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#StraightOutta - Giving 2015 the #NWA Treatment

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Straight Outta Compton, the game-changing first album from N.W.A. came out in 1988. It laid down the foundation for the next 15-some years of hip-hop and gangsta rap, aggravated a lot of old white politicians, frightened parents and gave the world its first proper introduction to MC Ren. Since then hip-hop has grown into a cultural phenomenon unrivalled, making and breaking the careers of thousands of aspiring musicians, label owners, dancers and graffiti artists. It's not a niche any more, it rules the world.

A sizeable contingent of Instagram's target demographic are far too young to remember any of that. They might know Dre, but probably more as a pair of overpriced earbuds than a legendary West Coast producer/rapper. To them, hip-hop and rap are foregone conclusions, they are a massive, unstoppable force in pop culture. With that in mind, how do you get them interested in the new N.W.A. biopic? Well, obviously, you engage with them in a language they understand: hashtags. And funny pictures.
Picture editing tools on social media are a dangerous game for promoters. If done from the wrong angle, it can turn into a co-ordinated attack by users against the company in question, using their own weapons against them. Think back to that Woolworths debacle in Australia, for instance. In this case, it's been handled beautifully, since it not only accepts, but encourages parody.
A photo posted by Joe Hill (@bannapelinewokxz) on
The meme generator, called 'Straight Outta Somewhere', manipulates any picture to resemble the poster for the movie, adding the parental advisory warning-style title and the colours changed to high contrast black and white. Instead of 'Compton' at the bottom though, you can write whatever you want (but no swears).
A photo posted by Justin Starks (@boogey216) on
In this way, the tone is your plaything. If you're particularly proud of your own geographical roots, you can create a heartfelt send-up to that fact, if you've run out of blu-tack, you have an artful way to express your annoyance and if you have a particular news item or intellectual property you think would effectively gel with old school hip-hop, go nuts.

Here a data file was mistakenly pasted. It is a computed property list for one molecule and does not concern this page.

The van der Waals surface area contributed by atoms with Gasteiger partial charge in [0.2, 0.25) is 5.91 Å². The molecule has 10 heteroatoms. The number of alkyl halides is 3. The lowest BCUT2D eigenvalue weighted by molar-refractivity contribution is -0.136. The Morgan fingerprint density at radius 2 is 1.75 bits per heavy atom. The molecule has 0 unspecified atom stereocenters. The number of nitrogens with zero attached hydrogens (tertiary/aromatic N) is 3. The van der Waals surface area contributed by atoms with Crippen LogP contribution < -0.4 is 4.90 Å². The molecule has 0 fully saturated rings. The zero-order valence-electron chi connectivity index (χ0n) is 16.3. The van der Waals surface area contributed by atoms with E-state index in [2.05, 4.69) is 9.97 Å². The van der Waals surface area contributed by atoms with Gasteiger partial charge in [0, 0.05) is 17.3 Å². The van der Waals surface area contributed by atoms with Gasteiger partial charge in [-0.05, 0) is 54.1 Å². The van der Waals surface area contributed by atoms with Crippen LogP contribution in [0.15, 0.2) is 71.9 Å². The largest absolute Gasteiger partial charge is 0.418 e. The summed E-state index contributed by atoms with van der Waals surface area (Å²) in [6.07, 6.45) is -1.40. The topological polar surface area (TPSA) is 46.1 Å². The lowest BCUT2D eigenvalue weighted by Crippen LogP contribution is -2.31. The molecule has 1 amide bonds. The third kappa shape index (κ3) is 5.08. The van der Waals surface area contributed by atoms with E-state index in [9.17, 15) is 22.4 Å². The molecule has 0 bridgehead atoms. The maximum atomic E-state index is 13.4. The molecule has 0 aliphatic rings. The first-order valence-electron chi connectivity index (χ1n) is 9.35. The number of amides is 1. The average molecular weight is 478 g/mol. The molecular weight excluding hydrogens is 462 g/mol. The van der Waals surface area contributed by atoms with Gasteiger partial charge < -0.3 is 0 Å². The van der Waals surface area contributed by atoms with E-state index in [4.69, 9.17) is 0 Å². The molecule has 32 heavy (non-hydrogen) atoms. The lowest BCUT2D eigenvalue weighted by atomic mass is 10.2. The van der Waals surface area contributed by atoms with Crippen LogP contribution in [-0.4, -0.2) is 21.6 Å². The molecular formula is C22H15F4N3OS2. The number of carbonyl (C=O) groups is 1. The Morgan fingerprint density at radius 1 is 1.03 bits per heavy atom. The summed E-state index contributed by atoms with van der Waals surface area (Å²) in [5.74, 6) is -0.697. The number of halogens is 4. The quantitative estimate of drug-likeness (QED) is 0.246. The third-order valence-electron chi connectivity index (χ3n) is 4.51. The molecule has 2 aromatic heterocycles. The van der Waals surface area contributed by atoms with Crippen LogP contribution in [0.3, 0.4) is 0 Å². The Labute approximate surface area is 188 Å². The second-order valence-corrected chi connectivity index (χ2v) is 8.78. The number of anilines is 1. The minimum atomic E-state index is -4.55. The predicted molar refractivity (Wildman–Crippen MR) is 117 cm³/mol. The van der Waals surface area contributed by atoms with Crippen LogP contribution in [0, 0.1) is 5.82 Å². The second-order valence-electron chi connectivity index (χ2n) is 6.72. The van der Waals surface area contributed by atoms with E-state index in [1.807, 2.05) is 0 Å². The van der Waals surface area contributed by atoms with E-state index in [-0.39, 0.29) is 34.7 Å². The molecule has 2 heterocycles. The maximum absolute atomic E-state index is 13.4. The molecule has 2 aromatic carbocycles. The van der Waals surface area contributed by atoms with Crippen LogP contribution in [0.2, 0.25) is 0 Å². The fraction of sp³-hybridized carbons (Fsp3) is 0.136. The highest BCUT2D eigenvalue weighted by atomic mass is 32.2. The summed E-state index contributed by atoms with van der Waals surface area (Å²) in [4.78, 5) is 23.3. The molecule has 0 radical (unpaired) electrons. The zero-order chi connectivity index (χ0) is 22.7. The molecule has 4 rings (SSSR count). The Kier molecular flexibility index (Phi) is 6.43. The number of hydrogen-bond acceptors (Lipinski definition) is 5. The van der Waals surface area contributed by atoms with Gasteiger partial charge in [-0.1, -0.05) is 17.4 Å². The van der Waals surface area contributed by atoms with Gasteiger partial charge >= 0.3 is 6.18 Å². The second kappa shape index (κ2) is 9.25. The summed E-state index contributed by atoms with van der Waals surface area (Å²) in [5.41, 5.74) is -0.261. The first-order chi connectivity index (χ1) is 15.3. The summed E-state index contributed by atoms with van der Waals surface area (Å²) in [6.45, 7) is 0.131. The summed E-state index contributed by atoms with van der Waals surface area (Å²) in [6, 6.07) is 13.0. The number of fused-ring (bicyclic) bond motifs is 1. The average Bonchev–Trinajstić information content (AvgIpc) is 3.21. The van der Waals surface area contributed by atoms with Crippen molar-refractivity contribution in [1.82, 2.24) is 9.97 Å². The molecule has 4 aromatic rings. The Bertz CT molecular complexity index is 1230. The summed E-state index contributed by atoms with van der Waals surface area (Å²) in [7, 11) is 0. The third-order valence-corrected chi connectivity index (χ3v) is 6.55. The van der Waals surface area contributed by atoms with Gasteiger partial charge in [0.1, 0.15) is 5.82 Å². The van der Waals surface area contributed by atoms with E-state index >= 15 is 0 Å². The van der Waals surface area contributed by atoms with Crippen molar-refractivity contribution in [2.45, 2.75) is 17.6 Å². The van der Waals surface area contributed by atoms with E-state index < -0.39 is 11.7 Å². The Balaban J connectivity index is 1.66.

A photo posted by David Saul (@bettysaul) on
Advertising is running to catch up with modern social media, but interactive campaigns are some of the most successful in recent memory. Audiences want to engage with media now, rather than just absorb it. Where it falls down is when the content seems to be encouraging consumers to do a specific thing with it, rather than just whatever they deem most appropriate. This campaign does the latter, in such a way that even the most ridiculous parody still doesn't even come close to undercutting the intention of the thing.
A photo posted by SuzyMbk (@suzy.mbk) on
The effect it will have on the film's box office performance is difficult to determine at this stage, but it's only a fraction of a much larger promotional assault, including a brand new LP by Dre himself. The whole ethos behind hip-hop music is that it takes inspiration from past music and reworks it into something new, this kind of thing almost perfectly represents how deep that mindset runs.

Callum Davies

Callum is a film school graduate who is now making a name for himself as a journalist and content writer. His vices include flat whites and 90s hip-hop. Follow him @CallumAtSMF

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#StraightOutta - Giving 2015 the #NWA Treatment Reviewed by Callum Davies on Saturday, August 15, 2015 Rating: 5
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